There you go–love gives. Therefore I only maintain enough faith to make my love last longer. I pursue hope if it allows my love to continue to abide and interact with human beings. But my main focus is on love. What can I do this very morning to give, never feeling the loss, but knowing that this affection will return to me many-fold?

When we are young we pursue faith–we ardently believe in our own principles. We get a little older, we start hoping. After all, our faith did not deliver its full package of goods, so we need to release a new batch of wishes into the world.

But if we’re going to truly become spiritual and human, we will eventually understand that it’s all about love.

  • I am here to give something.
  • I am here to release.
  • I am here to impart.

And in the process, suddenly the faith and hope that we proclaimed is resurrected from its death and comes to life again, bringing us glorious options.

Donate Button

The producers of jonathots would humbly request a yearly subscription donation of $10 for this wonderful, inspirational opportunity

Click for details on the SpirTed 2014 presentation

Click for details on the SpirTed 2014 presentation

Please contact Jonathan’s agent, Jackie Barnett, at (615) 481-1474, for information about scheduling SpiriTed in 2014.

click to hear music from Spirited 2014

click to hear music from Spirited 2014

With All Your Getting … February 20, 2014

Jonathots Daily Blog

(2156)

I am often puzzled over the hype and gravitas given to what is traditionally deemed to be the top three virtues of human endeavor: faith, hope and love.

I certainly agree that they do abide. They are present.

But honestly, faith and hope must have had pretty good agents to get them on this list. Because as valuable as it may be to hold faith in some creed, doctrine or philosophy, that faith has also been known to be misplaced, bringing about the death and destruction of human life. I dare say that misguided faith has killed many more people than vampires, let alone zombies.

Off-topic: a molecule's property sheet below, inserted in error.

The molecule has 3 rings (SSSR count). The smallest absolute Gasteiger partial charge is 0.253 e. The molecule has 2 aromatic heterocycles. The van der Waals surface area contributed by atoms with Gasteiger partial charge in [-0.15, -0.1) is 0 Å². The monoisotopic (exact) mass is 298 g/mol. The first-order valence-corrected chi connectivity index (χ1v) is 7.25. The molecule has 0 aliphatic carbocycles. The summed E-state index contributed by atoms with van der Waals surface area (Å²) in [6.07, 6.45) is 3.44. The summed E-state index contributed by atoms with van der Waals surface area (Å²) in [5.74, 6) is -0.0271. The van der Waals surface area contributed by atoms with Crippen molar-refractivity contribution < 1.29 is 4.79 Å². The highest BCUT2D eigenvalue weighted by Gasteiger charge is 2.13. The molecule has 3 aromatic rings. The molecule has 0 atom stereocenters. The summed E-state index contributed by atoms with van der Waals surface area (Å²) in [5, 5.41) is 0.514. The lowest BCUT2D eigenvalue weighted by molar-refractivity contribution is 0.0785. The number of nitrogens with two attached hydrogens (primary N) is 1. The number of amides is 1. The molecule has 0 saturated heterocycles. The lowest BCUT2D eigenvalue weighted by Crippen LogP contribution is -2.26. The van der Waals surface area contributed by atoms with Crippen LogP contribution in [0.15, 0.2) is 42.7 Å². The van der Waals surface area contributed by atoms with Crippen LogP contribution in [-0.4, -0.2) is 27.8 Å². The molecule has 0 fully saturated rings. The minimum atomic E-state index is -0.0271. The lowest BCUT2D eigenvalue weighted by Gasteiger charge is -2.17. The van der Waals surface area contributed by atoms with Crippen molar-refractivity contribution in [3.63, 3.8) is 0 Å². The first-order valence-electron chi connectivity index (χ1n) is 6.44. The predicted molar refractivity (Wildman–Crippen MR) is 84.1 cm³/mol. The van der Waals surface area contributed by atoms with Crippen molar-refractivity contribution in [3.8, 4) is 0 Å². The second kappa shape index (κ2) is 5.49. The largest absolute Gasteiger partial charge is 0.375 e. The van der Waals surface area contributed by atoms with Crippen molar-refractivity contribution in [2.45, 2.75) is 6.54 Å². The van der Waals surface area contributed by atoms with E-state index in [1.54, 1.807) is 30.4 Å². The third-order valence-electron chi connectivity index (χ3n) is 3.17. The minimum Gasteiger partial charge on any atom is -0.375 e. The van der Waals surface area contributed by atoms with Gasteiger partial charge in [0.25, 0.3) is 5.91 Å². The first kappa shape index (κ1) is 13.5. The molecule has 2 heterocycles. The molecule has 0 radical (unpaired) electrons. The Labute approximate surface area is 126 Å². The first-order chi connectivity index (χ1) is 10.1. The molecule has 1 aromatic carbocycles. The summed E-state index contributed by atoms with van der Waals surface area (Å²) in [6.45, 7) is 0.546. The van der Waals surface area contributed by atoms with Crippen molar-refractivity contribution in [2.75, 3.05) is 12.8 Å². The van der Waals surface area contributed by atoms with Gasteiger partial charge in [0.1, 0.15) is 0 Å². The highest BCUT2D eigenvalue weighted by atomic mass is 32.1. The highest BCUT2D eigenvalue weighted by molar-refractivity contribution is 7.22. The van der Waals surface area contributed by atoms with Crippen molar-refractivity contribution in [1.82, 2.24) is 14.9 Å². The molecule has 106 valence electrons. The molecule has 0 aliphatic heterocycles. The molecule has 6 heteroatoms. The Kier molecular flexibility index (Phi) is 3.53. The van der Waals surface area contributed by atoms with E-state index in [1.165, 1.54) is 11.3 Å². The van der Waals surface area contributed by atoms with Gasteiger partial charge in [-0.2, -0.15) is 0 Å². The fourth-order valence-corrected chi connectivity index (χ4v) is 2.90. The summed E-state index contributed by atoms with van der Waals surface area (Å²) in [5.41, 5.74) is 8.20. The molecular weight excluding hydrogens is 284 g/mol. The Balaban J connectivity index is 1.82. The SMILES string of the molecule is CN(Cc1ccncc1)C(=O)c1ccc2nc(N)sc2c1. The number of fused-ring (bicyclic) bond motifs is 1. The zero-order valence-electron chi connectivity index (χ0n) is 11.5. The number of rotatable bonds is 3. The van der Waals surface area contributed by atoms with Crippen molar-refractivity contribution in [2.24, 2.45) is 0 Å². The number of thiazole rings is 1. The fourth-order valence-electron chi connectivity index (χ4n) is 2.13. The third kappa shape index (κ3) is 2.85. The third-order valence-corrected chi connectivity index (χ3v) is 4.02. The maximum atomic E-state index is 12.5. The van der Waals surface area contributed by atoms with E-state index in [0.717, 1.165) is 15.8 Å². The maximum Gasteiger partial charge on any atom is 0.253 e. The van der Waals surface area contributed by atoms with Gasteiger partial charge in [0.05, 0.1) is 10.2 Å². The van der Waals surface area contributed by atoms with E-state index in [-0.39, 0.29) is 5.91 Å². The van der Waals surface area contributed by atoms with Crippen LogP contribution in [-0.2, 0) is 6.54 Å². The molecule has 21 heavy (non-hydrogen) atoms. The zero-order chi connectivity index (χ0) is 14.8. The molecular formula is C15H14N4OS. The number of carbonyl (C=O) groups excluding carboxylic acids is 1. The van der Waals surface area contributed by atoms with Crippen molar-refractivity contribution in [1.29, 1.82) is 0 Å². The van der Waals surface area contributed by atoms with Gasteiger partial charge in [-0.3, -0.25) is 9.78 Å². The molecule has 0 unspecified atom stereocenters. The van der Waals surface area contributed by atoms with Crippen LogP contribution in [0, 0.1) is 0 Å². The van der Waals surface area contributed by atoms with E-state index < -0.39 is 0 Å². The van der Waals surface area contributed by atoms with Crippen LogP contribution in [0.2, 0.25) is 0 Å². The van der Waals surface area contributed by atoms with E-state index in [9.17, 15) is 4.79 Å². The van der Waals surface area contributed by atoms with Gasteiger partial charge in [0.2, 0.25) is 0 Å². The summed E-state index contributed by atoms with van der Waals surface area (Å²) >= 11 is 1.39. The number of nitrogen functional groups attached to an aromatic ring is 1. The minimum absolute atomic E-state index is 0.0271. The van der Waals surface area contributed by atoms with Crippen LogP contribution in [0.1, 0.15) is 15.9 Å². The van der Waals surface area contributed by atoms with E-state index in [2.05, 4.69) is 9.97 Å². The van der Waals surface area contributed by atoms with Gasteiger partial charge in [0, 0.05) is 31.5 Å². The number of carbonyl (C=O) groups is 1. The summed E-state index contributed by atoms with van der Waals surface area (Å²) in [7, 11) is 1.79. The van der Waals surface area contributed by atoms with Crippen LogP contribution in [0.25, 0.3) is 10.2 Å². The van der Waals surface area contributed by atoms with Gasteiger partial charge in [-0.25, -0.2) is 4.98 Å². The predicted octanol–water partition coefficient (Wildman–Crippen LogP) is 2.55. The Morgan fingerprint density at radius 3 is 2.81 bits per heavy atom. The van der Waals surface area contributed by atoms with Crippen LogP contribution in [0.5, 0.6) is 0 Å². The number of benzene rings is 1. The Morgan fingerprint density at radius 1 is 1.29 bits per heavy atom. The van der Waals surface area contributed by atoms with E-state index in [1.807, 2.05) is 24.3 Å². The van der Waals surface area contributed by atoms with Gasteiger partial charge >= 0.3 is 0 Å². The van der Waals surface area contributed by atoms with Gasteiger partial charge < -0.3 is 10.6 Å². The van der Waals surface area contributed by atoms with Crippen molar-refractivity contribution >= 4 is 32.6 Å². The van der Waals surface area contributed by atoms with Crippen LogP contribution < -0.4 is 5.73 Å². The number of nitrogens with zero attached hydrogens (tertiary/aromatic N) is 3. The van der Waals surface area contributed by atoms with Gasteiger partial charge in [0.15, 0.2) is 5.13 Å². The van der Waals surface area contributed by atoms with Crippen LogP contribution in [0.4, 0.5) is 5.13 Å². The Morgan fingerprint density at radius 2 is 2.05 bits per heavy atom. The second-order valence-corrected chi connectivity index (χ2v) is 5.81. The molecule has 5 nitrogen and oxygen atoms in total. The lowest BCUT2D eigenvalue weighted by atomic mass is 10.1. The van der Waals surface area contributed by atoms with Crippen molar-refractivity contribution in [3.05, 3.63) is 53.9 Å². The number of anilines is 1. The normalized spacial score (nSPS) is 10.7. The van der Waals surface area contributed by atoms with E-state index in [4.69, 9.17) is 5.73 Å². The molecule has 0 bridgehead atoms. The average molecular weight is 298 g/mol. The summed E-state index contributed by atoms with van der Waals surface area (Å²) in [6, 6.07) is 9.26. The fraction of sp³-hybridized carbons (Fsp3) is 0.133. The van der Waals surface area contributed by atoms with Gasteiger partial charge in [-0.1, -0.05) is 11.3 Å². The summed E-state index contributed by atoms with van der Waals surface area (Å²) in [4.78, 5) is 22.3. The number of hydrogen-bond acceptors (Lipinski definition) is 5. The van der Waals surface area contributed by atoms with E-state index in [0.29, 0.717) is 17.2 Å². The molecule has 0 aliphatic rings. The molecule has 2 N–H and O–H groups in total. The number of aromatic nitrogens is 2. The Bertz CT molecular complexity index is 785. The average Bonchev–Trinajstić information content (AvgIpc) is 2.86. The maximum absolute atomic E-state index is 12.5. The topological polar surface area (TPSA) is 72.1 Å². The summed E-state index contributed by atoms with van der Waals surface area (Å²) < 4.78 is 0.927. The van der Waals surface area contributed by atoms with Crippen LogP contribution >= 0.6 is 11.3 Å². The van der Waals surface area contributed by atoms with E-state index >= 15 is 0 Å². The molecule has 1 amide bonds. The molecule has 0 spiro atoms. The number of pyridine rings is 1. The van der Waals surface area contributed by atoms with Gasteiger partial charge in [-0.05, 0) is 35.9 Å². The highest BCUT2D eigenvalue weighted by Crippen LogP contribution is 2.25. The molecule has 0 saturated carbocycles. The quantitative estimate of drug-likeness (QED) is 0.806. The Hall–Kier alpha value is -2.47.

Likewise, hope can be drenched in selfishness, while candy-coated with a thin shell of devotion, but end up being a mere wish list for selfish people. Or worse, a way for a politician or preacher to manipulate vulnerable human beings to enact his or her will.

Yes–faith: “I have something I believe.”

Good for you. But just because you believe it does not make it true, viable or enriching to others.

Hope: “I have something I want.”

When I look back at my personal history, I realize that if all my hopes had been granted, I would at least be a renegade, if not dead.

So love is the salvation of these two ambiguous fellow-travelers. Love: “I have something to give.”

Matter of fact, this may be what getting older is all about–sorting through our faith and throwing out the parts that are useless to humanity or God, and clearing out our closet of hopes and realizing that many of our wants are foolish, if not dangerous. So we gradually come to the maturity that allows us to focus on what we have to give.

God, Himself, made the journey. For after all, the Old Testament is full of faith and hope, as the Almighty stood back and asked people to believe in Ten Commandments, voices coming out of burning bushes and jaunts through the wilderness. Somewhere along the line, our Father which art in heaven decided to become a daddy.  He realized that the only purpose for faith and hope is to congeal them into love.

So by the time He got to the New Testament He had a different mantra: “For God so loved the world that He gave …”

There you go–love gives. Therefore I only maintain enough faith to make my love last longer. I pursue hope if it allows my love to continue to abide and interact with human beings. But my main focus is on love. What can I do this very morning to give, never feeling the loss, but knowing that this affection will return to me many-fold?

When we are young we pursue faith–we ardently believe in our own principles. We get a little older, we start hoping. After all, our faith did not deliver its full package of goods, so we need to release a new batch of wishes into the world.

But if we’re going to truly become spiritual and human, we will eventually understand that it’s all about love.

  • I am here to give something.
  • I am here to release.
  • I am here to impart.

And in the process, suddenly the faith and hope that we proclaimed is resurrected from its death and comes to life again, bringing us glorious options.

Donate Button